Mayor Signs Seven COVID-19 Relief Bills Into Law

Mayor Bill de Blasio today signed seven pieces of legislation providing relief for tenants, commercial establishments, and restaurants during the coronavirus pandemic. Some of the legislation takes effect immediately, some on June 2, 2020.

LBK Pizza is open for take out and delivery only, in Park Slope. Photo by Ellie Plass.

Mayor Bill de Blasio today signed seven pieces of legislation providing relief for tenants, commercial establishments, and restaurants during the coronavirus pandemic. Some of the legislation takes effect immediately, some on June 2, 2020.

“New Yorkers have been fighting every day to flatten the curve and get through this pandemic together. Now, it’s time for us to give back to them,” said Mayor Bill de Blasio. “I’m proud to sign this package of bills into law to offer protections for our small businesses, restaurants, and tenants to ensure that our City can come back stronger.”

This package includes, according to City Hall:

  • Intro. 1898-A prohibits third-party food delivery services from charging restaurants a fee for telephone orders that do not result in an actual sale. The bill imposes penalties of up to $500 per violation, and the City can bring litigation seeking these penalties as well as restitution of illegally charged fees. The bill will take effect June 2, 2020, lasting until 90 days after the end of a declared emergency.
  • Intro. 1908-B caps the fees that third-party food delivery services can charge restaurants for the duration of a declared emergency and for 90 days thereafter. Third-party food delivery services will be prohibited from charging restaurants a fee greater than 15% per order for delivery and 5% per order for any other charge. Currently, third-party food delivery services sometimes charge up to 30% of the total order. Violators are subject to civil penalties of up to $1,000 per restaurant per day. The bill will take effect on June 2, 2020.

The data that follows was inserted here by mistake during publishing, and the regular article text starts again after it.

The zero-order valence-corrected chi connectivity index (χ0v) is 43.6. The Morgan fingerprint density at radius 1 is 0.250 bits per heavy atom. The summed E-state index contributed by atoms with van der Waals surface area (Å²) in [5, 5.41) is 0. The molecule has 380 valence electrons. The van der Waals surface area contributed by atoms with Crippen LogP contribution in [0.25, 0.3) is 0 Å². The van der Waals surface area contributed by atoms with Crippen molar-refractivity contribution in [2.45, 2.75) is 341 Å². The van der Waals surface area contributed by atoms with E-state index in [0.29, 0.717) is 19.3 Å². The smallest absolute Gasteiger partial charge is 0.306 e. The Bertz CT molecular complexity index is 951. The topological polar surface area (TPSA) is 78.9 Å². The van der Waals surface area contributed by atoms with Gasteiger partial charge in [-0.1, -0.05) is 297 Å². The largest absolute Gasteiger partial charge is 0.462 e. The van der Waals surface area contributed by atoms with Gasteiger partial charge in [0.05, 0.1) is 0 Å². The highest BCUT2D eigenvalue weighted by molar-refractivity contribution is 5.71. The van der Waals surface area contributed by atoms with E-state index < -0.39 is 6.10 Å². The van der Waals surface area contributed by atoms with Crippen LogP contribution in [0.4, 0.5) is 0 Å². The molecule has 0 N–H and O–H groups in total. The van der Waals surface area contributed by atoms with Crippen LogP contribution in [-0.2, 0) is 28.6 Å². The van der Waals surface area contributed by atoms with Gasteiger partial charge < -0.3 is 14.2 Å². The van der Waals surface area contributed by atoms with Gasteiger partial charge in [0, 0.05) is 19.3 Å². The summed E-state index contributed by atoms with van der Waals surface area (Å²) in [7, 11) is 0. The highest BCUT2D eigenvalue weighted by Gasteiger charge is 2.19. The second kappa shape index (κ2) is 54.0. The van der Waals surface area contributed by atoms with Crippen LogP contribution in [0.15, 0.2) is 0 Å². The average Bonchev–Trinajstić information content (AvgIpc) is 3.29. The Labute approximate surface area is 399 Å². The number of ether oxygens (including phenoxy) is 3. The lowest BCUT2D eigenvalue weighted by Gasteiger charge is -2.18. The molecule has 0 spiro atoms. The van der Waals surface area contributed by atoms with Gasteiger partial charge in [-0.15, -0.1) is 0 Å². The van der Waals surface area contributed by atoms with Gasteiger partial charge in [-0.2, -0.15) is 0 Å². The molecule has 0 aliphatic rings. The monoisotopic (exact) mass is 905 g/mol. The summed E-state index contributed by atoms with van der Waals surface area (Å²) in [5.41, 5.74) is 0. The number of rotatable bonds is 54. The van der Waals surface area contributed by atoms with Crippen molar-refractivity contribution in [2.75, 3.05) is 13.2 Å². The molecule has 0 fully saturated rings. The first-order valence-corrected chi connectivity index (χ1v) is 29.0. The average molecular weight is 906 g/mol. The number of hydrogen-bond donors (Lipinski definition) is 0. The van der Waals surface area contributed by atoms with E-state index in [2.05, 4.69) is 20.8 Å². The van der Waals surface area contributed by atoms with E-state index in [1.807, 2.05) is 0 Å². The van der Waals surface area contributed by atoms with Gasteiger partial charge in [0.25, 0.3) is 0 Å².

• Intro. 1916-A suspends collection of indoor sidewalk cafe fees from restaurants from March 1, 2020, to February 28, 2021, and for outdoor sidewalk cafes through the duration of the emergency. Through Executive Order, the City already stopped collecting these fees for the duration of the emergency; this bill extends the suspension for indoor cafes until the end of February 2021.
  • Intro. 1914-A designates threatening a commercial tenant based on its status as a COVID-19 impacted business a form of harassment, effective immediately. This includes businesses that were subject to capacity restrictions, were forced to close, or business owners who contracted the virus.
  • Intro. 1932-A protects commercial tenants’ personal assets by temporarily prohibiting the enforcement of personal liability provisions in commercial leases or rental agreements involving COVID-19 impacted tenants. Threatening to or attempting to enforce such a provision will be considered a form of harassment, effective immediately.
  • Intro. 1936-A expands the definition of tenant harassment to protect tenants from threats based on status as an essential employee or being impacted by COVID-19.
  • Intro. 1940-A codifies the Mayor’s EO 107, which suspends renewal requirements for licenses and permits from City agencies during the duration of the emergency and extends such suspension for an extra 45 days. This will provide both City agencies and applicants enough time to complete and process renewals after the end of the emergency and when businesses come back online again. This bill takes effect immediately and will require the City to post a list of licenses not covered under the EO.

“New York’s small businesses have been devastated by this pandemic. On top of closed businesses, they faced high fees, harassment from landlords and even the possibility of losing their homes. I’m proud of our Council for taking action quickly to protect them and thank the mayor for signing these bills that will allow our small business community to breathe a little easier. We will keep working to help our small businesses, which are the lifeblood of our neighborhoods,” said City Council Speaker Corey Johnson.

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